Monday, February 11, 2019

"Vietnam - an Epic Tragedy 1945-1975" - a review..

...ever found yourself part way into a book and thought - "Good God, what have I taken on!" .. in a good kind of way of course... 
So it was with this book - it is HUGE. The scope is enormous - from the end of the Second World War to the fall of Saigon, and the research is meticulous and the detail very, very, extensive..

I 'enjoyed' every minute as Hastings is one of my favourite historians, he has an easy to read style that keeps you engaged, but it is a big old book and kept me occupied for almost a month...

So what do you get?

An almost week by week history of the Vietnamese conflict from the French Colonial period to shprtly after the last American troops were withdrawn*

How the scene was set first by French colonial  occupiers who returned at the end of the war looking to pick up where they left off but finding an all too different environment dominated by the communist movement lead by Ho Chi Minh, that they were incapable of adapting to, or controlling..

The increasing numbers of 'atrocities' met by a greater and greater French military reaction lead by French Foreign Legion and other regular troops that culminated in the miraculous victory by Giap  (surely one of the great unknown military strategists) and the Viet Minh communist forces at Dien Bien Phu [clicky] which culminated in France giving up it's control, and the partition of Vietnam into the communist north (capital Hanoi) and non-communist south (capital Saigon) either side of a demilitarized zone..  horrifying times - they think almost a million people moved south out of the north region - mostly Catholics - and because of fear of punishment by the Viet Minh if they stayed..

..and it got worse...

Poor southern governments (utterly, and appallingly inept), communist incursions driven by Hanoi, civil unrest in the south driven by protest at the state of government, and subsequent crackdowns lead to a military coup and the first of a succession of generals in charge of south Vietnam and surely, but slowly at first, US involvement to support the generals began to grow from about 1964 (Hastings is good on the Tonkin incident, very even handed) plateauing at about half a million troops by 1965..

The American's poured billions into Vietnam, and thousands of their troops died, and for little or no benefit... there was a fundamental failing in that for all the war bodies, tanks, bombs, Huey's (and in one operation the Americans used 500 of them - what a sight that would have been!!), shells and ammunition, there was a disconnect between the American's and the south Vietnamese that never saw the south Vietnamese really engage with what they needed to do - it was almost like they (not all of them) sat back and let the American's get on with it..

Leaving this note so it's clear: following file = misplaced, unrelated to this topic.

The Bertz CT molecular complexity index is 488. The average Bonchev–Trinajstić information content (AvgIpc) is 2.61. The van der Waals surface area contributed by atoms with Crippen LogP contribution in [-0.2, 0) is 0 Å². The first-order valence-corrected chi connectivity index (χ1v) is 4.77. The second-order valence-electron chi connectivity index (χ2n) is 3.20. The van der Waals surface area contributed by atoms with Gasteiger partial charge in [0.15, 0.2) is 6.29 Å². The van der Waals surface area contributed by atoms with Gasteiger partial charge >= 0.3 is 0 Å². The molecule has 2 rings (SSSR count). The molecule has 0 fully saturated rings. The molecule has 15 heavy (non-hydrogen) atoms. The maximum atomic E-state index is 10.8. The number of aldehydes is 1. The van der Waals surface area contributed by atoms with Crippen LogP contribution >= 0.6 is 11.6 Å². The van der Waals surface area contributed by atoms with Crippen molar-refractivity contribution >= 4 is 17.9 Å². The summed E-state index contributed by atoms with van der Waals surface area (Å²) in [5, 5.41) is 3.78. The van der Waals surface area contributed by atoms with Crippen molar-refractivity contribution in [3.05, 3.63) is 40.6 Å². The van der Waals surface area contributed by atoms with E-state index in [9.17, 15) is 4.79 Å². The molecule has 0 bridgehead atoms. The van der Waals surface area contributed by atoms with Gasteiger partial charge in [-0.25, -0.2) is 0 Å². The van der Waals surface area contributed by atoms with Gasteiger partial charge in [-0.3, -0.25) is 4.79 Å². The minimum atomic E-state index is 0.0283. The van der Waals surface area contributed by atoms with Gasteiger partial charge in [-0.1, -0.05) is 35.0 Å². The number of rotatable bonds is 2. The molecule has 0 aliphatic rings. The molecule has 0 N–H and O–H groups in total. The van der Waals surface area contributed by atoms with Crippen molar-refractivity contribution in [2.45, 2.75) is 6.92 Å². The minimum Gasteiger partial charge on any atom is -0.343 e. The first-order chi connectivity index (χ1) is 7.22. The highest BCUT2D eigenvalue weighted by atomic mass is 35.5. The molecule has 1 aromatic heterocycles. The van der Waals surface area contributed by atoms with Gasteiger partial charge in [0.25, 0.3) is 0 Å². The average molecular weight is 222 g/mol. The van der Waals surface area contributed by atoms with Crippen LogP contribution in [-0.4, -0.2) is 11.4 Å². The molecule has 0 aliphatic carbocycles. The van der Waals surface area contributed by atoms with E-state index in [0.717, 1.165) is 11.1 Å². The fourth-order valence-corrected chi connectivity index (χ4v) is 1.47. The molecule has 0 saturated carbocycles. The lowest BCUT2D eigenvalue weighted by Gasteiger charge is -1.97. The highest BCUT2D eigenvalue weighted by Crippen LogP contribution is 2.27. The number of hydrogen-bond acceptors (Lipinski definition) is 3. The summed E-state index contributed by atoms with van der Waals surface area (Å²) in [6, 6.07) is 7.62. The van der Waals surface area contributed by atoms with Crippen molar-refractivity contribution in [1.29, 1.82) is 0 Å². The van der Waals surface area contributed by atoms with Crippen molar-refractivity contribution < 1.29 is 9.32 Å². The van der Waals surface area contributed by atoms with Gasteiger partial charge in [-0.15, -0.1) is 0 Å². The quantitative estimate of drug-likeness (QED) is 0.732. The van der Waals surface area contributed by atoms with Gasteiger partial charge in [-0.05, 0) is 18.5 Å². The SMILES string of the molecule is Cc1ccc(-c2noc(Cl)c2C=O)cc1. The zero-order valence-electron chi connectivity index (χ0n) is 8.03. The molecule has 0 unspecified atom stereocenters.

It's all in here..  Khe Sanh, US issues with drugs, collapse of morale, collapse of discipline, "fragging" (I knew the phrase, but not what it actually was about), My Lai, the role of the Australian's (I had not realised how many troops they committed), the Ho Chi Minh trail, Arclight (the B52 bomber strategy).. hugely readable, and I was itching to start a collection until I looked over and saw the painting table already pre-loaded...

..and then there was Tet, and it all started to really unravel - the American's and their south Vietnamese allies may have won the tactical battle, but the strategic battle was won by the Viet Minh and from that point onwards the descent is rapid...

Withdrawal of American troops starts, driven by opinion in the US and the anti-war movement, and then aid starts to dry up, and then the Americans leave the south Vietnamese unsupported except for a whole load of empty promises no US politician was ever going to enact in the climate of opinion at the time...

Saigon eventually fell to the Viet Minh just 7 years after Tet..

Superb book - definitely a 10'er - but oh my, so depressing - the inevitability of the failure was clear, and the whole sorry history reminded me very much of the book I read on the Fall of France [clicky] - there is that same inevitability (the southern Vietnamese army even had their own "Dunkirk moment") and you just know that it is not going to end well...

Wholly recommended

*we don't count "advisors" as troops...

4 comments:

  1. Hi Steve,

    I got this for Christmas in hardback and as you rightly say, it is a really good one volume history but very bleak indeed! Mention of the Aussies reminds me of one of the best films I have ever seen on 'Nam - The Odd Angry Shot. If you get the chance to watch it then do so.

    I would like to tackle the war in some fashion and there are some great figures around. Life is too short though!

    All the best,

    DC

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    1. DC - I went through a period about 20 or so years ago where I was reading quite a lot of Vietnam memoirs(Dispatches, Chickenhawk, etc) and I was within a gnats whisker of starting a project then... like you I'd still like to try a project in the period but I'm not sure it's something I could transfer to the table! Better just stick with the music... PS. I'll keep an eye open for the film..

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  2. I will look out for this book. There is something horrendously interesting about this conflict. I am sure you might have seen/heard about the 10 part Vietnam series by Ken Burns which I think was on BBC4 and is now on Netflixs. Well worth seeing.

    Guy

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    1. Guy, very much recommended but not what you'd call a relaxing read...! I have that Ken Burns series on my want list - just waiting for it to come down in price a bit

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